Shalom and blessings in the name of Jesus the Jewish Messiah.
I know the sentence above is perhaps a bit inflammatory to you; especially since many groups who share their faith of Messiah Jesus are categorized by such groups as Jews for Judaism as being similar to the picture to the left. Groups such as Jews for Judaism or Rabbi Tovia Singer want to picture us as somewhat angry individuals who walk around carrying big Bibles who want to “steal Jewish souls” away from the Jewish community. This could not be farther from the truth. For while I do believe that Jesus is the Jewish and Gentile Messiah, I don’t fit into the category that such anti-missionary groups try to pigeon-hole and/or stereotype me into belonging. Consequently, I want this letter to explain who Tzedakah Ministries is, who I am, and why this ministry shares the truth of Jesus the Jewish and Gentile Messiah with everyone but especially “to the Jew first” (Romans 1:16).
I do believe Jesus is the Jewish and Gentile Messiah. In fact, I once told anti-missionary leader Rabbi Bentzion Kravitz personally, and in front of a room full of Jewish people, that if Jesus is not the Messiah that I am heading to hell when I die. He was shocked by my response as was the Jewish people who heard my response but it was necessary to illustrate to the rabbi my absolute belief and affirmation of Jesus’ Messiahship (BTW, I had at least two or three Jewish people come up to me afterwards to indicate that I had given them “spiritual” food for thought). I would not be dedicating my life, my health, my future to this work if I did not believe that Jesus was who He said He was. Because despite counter-missionaries allegations to the contrary, Jewish evangelism is not easy and popular within most Christian venues. It is awkward. It is uncomfortable. It doe not have a high ROI on the missions radar and so many evangelistic agencies look to other people groups where it is easier and results in more people coming to faith in Jesus. I know this goes against some of your PR advertising but I wanted to tell you the truth.
I realize that this short blog post could turn into a large booklet if I took the time to respond to all the anti-missionaries arguments against Jesus the Jewish Messiah. In fact, Tzedakah Ministries and this blog has somewhat done this throughout the history of Mystery Solved with Messiah Jesus, especially when it took the time to begin responding point-by-point to Norman Asher’s Twenty-Six Reasons Why Jews Don’t Believe in Jesus. I have to admit that I still haven’t finished responding to all 26 points (because I honestly believe some of them are ridiculous and redundant); however, you can search this blog for some of those responses to Norman Asher’s book.
Instead, I will take the time to illustrate my belief in Jesus through three prophecies from the Tanakh, one issue from the “intertestamental” period, and one quotation/question related to today.
Prophecies from the Tanakh — Daniel 9; Isaiah 53; and Psalm 22
Depending upon whom one asks, there are a multiple number of answers regarding the number of prophecies that Jesus fulfilled, fulfilling or will fulfill. Some are more obvious than others and some are more subjective than others. However, this specific apologetic methodology will limit itself to three prophecies as it relates to the Crucifixion narrative of Jesus–Daniel 9; Isaiah 53; and Psalm 22. A secondary reason why these three prophecies were selected for this methodology is primarily due to the fact that they are relatively ignored by modern Judaism due to their “awkwardness” as it relates to Jesus and because of an almost universal recognition that there is something special about these passages.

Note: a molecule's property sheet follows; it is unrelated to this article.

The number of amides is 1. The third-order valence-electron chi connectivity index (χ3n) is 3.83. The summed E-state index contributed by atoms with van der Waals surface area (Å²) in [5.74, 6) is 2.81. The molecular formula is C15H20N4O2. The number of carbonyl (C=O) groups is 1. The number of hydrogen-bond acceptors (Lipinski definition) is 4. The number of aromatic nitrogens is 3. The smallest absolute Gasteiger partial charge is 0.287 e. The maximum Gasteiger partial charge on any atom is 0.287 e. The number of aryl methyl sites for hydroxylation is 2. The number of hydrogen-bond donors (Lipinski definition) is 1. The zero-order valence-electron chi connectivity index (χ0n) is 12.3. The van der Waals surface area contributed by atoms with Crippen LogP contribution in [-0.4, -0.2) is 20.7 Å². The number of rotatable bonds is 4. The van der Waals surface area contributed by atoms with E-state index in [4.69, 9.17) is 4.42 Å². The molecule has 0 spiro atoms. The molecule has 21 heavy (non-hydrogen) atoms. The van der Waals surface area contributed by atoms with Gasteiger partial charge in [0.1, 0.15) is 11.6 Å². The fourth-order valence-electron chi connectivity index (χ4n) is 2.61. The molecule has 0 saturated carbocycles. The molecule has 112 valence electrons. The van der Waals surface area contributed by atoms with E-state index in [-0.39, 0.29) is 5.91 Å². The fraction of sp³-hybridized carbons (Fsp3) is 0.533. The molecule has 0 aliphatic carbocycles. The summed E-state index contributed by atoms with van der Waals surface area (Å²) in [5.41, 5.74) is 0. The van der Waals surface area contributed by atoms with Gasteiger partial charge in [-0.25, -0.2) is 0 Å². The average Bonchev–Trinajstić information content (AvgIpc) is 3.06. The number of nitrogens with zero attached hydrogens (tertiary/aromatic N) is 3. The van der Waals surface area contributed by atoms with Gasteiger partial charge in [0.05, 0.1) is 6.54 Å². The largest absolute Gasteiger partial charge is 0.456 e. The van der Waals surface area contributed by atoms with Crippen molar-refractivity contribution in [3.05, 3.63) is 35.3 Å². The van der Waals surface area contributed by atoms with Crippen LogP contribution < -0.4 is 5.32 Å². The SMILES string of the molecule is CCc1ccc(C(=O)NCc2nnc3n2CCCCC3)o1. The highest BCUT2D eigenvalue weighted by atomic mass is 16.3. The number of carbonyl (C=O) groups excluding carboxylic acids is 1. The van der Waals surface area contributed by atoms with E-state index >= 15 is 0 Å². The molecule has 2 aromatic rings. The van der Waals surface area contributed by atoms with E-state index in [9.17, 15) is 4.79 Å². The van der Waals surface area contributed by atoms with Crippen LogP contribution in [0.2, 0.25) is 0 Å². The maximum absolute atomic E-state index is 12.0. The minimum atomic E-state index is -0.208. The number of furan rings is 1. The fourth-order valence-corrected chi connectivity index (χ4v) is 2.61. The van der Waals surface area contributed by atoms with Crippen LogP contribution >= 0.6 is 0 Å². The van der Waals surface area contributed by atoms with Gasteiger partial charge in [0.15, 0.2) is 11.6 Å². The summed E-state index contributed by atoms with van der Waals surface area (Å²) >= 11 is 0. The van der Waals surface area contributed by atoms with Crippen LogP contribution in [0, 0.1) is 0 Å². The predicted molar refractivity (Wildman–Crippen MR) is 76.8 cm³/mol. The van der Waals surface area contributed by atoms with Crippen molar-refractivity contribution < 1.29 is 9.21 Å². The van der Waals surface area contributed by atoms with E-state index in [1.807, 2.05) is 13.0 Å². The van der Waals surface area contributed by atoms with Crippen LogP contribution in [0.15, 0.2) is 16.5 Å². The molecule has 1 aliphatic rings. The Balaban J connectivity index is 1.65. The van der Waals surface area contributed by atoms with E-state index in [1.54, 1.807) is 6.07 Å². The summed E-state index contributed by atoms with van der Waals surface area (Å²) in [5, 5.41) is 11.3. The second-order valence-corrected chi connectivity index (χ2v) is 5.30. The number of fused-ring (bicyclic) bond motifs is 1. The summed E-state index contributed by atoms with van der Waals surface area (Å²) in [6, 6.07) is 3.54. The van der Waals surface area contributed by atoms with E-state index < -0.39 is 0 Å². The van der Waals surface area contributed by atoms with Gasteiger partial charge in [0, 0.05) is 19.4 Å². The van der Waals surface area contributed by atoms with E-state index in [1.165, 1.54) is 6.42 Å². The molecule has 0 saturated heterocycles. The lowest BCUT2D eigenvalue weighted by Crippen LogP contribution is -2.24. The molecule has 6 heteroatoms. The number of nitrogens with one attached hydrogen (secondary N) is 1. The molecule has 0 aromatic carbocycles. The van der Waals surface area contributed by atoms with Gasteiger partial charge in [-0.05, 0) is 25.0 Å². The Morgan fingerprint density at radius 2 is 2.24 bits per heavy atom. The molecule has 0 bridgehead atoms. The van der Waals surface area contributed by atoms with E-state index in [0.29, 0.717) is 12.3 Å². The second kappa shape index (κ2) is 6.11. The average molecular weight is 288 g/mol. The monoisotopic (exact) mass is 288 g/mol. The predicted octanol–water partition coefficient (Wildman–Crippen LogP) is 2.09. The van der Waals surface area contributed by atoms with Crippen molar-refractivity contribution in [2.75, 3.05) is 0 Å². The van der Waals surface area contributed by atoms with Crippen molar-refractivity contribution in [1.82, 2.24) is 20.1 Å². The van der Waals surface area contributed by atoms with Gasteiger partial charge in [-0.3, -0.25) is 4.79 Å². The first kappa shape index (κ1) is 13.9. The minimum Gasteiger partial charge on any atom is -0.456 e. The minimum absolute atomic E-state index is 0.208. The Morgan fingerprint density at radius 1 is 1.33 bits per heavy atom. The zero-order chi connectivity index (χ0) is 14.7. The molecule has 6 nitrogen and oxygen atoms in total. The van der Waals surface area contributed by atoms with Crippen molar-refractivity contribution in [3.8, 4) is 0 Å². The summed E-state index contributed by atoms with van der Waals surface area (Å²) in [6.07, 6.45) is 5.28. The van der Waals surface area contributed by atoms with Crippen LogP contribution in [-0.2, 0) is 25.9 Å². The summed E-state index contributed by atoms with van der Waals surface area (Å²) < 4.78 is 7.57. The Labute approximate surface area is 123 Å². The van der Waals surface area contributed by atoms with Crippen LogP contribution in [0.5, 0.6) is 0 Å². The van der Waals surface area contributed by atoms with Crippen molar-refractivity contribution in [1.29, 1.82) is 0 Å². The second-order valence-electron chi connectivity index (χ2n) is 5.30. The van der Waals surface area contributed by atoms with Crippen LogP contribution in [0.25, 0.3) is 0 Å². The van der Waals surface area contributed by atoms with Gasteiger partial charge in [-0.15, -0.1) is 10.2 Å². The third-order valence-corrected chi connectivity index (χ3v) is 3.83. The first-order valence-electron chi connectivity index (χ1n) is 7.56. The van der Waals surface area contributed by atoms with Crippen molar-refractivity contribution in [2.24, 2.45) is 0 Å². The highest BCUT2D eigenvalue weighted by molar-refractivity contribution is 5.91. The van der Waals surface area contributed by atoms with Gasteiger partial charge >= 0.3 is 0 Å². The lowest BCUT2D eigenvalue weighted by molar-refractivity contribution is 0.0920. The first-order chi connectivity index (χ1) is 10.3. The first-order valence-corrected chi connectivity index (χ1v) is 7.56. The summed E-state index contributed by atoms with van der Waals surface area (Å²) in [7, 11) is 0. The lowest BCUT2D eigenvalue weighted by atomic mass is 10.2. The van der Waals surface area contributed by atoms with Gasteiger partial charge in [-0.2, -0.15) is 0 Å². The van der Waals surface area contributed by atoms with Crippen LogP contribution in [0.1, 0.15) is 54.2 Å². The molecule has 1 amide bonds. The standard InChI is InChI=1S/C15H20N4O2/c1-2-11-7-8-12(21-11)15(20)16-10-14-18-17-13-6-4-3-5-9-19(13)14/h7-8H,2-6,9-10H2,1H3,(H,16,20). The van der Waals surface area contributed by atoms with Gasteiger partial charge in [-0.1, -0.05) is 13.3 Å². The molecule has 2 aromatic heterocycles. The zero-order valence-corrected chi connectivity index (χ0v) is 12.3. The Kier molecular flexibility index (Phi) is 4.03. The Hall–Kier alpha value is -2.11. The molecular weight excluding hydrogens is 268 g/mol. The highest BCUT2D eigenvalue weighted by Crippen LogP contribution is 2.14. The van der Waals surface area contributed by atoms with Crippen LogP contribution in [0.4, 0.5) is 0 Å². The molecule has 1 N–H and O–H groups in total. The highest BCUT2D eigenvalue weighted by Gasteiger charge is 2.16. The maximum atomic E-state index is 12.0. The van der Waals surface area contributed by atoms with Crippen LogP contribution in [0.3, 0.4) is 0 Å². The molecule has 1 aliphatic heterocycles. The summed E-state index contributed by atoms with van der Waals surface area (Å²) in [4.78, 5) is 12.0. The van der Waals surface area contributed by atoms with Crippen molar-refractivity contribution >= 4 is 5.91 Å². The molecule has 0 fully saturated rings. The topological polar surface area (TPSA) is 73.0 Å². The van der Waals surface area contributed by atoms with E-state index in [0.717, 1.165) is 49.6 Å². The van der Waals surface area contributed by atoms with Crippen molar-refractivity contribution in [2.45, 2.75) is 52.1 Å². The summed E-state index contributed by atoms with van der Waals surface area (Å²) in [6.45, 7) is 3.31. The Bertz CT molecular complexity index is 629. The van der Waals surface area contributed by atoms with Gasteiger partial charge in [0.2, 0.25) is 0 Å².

Of all the Messianic prophecies, Daniel 9:24-27 (esp. v. 25-26) is one of the most complicated and convoluted:
Seventy weeks have been decreed for your people and your holy city until the measure of transgression is filled and that of sin complete, until inquiry is expiated, and eternal righteousness ushered in; and prophetic vision ratified, and the Holy of Holies anointed. You must know and understand: From the issuance of the word to restore and rebuild Jerusalem until the [time of the] anointed leader is seven weeks, and for sixty-two weeks it will be rebuilt, square and moat, but in a time of distress.
Interpretation depends on whether one views the prophecy to be literal and when the order to rebuild Jerusalem was actually given. The classic work by anti-missionary Issac Troki argues for a Cyrus fulfillment of the passage based on Ezra 1 and 2 Chronicles 36; however, this called for only a rebuilding of the Temple. Is this a fulfillment of the passage in Daniel and how does one respond to the cutting off of the anointed one (Messiah) after the sixty-nine weeks if that would be 483 years after 536 BC and Cyrus’ decree? The Messianic/Christian option is to consider this fulfillment of Daniel 9 to lie with the order of King Xerxes’ order to rebuild the walls of the city in c.445 BC which would bring fulfillment and the cutting off of the anointed one around AD 29-30. The Messianic fulfillment in Jesus does make more logical sense; however, it is the relative avoidance of the passage by anti-missionaries (except for Troki) and the neglect of the passage in the synagogue that would open the passage up for an apologetic consideration among both the Jewish people as well as the non-Jewish audience. Controversy is contagious for discussion, especially when one considers that regardless of when the order of Daniel 9 began to be fulfilled the Messiah (anointed one) should have appeared before AD 70.
Given that Daniel 9 provides the timing of the arrival of the Messiah (pre-AD 70), the next prophetic passage is in what form should the Messiah come. The next prophetic passage of Isaiah 53 provides the answer and this is one of the most discussed in the Christian world and one of the most avoid in the Jewish world. The passage is not included in the Haftarah portion of synagogue readings and from anecdotal experiences it can be stated that most Jewish people have never studied the passage for themselves. However, there is virtually little difference between the Christian and Jewish version of the text, especially in verse 5, “But he was wounded because of our sins, Crushed because of our iniquities. He bore the chastisement that made us whole, And by his bruises we were healed.” Therefore, and this is true for both the non-Jewish and Jewish audience, a simple exposure to the text opens and perhaps even “blows” the mind of those who hear/read it for the first time.